Thursday, 1 December 2016

Crazy Busy, God's Word and Homosexuality

Over the last few years Kevin DeYoung has released some short books. Like Just Do Something, these books are about 100-150 pages and can be read in a few sittings. Since they are short books, I thought I would try and leave a short review of them.

Crazy Busy
My wife had previously reviewed this book here, but I have only gotten round to reading this now (as I have been busy - go figure). Being busy isn't necessary a sin, it depends on your motivates on taking on too much. Are you busy because you are a people pleaser or seek praise of others or love the self promotion that comes for being busy and achieving things? This book challenges you to analysis yourself to work our what is driving your busyness. One quote that stuck out for me was:
"We assume, “If I don’t do this, no one will. Everything depends on me.” But the truth is, you’re only indispensable until you say no. You are unique. Your gifts are important. People love you. But you’re not irreplaceable."
There is a chapter on raising our children, and how we should perhaps stop freaking out about all the activities we just have to enrol our kids and how much hands on time we really need to give them. There is another chapter on technology the internet and how as adults we should be using our own screen time and there is a chapter near the end about suffering and how today, we kinda don't think things should be as hard as we find them. Perhaps we should have some expectation of suffering in order to have a realistic view of life.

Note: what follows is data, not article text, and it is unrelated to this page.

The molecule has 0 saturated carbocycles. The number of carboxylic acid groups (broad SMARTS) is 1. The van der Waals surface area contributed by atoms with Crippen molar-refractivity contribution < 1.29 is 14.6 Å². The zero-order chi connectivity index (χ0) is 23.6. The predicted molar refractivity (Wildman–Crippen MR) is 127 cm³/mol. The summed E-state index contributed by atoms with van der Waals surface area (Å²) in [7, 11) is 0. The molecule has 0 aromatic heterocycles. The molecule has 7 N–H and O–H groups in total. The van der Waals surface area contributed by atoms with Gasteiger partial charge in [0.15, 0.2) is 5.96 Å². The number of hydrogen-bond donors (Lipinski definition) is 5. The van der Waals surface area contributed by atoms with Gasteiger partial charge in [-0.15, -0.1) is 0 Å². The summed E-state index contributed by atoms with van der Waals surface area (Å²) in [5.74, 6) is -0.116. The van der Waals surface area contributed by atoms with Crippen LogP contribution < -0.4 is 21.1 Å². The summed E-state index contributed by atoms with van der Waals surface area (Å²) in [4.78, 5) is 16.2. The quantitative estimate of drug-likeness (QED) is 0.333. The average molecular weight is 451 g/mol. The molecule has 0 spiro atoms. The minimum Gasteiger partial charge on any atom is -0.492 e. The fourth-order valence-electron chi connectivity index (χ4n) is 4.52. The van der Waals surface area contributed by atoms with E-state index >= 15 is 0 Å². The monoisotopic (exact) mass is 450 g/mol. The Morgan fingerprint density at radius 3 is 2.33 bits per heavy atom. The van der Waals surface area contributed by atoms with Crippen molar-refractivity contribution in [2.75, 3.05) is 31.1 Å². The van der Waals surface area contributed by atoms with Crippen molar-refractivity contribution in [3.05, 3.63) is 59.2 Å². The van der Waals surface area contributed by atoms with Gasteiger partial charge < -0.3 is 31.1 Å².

This book was fairly well balanced, which lead me to think, in this regard, DeYoung is starting to write a bit like John Stott.


Taking God at His Word
My gut feeling is that of the three books here, this one probably sold the least because this once comes across a bit more boring and serious, even though it is about words that God Himself has said to people like us. People treat words from world leaders with high esteem (or contempt) but generally with seriousness. We probably should be doing that more with the Bible.

This short book looks at what the Bible says about itself. While this sounds like a circular argument two things should be noted. When dealing with your ultimate authority, you can't appeal to anything else. If reason is the be all and end all of knowing, you defend that position with reasons. Likewise if you think the Bible is the be all and end all of Christian living, you justify this position from the Bible, else you are saying something else is. The other thing to note is that the Bible isn't one book by one person, but it is 66 books written in multiple time periods, in different countries, in different languages captuing in different experiences. There is already a long tradition within the Bible on how people (like say Jesus) treated the writings before them.

There is a chapter each on the standard theological categories of the Bible such as sufficiency, clarity, authority and necessity. A good summary of these attributes are said to be:
"Counselors can counsel meaningfully because Scripture is sufficient. Bible study leaders can lead confidently because Scripture is clear. Preachers can preach with boldness because their biblical text is authoritative. And evangelists can evangelize with urgency because the Scripture is necessary."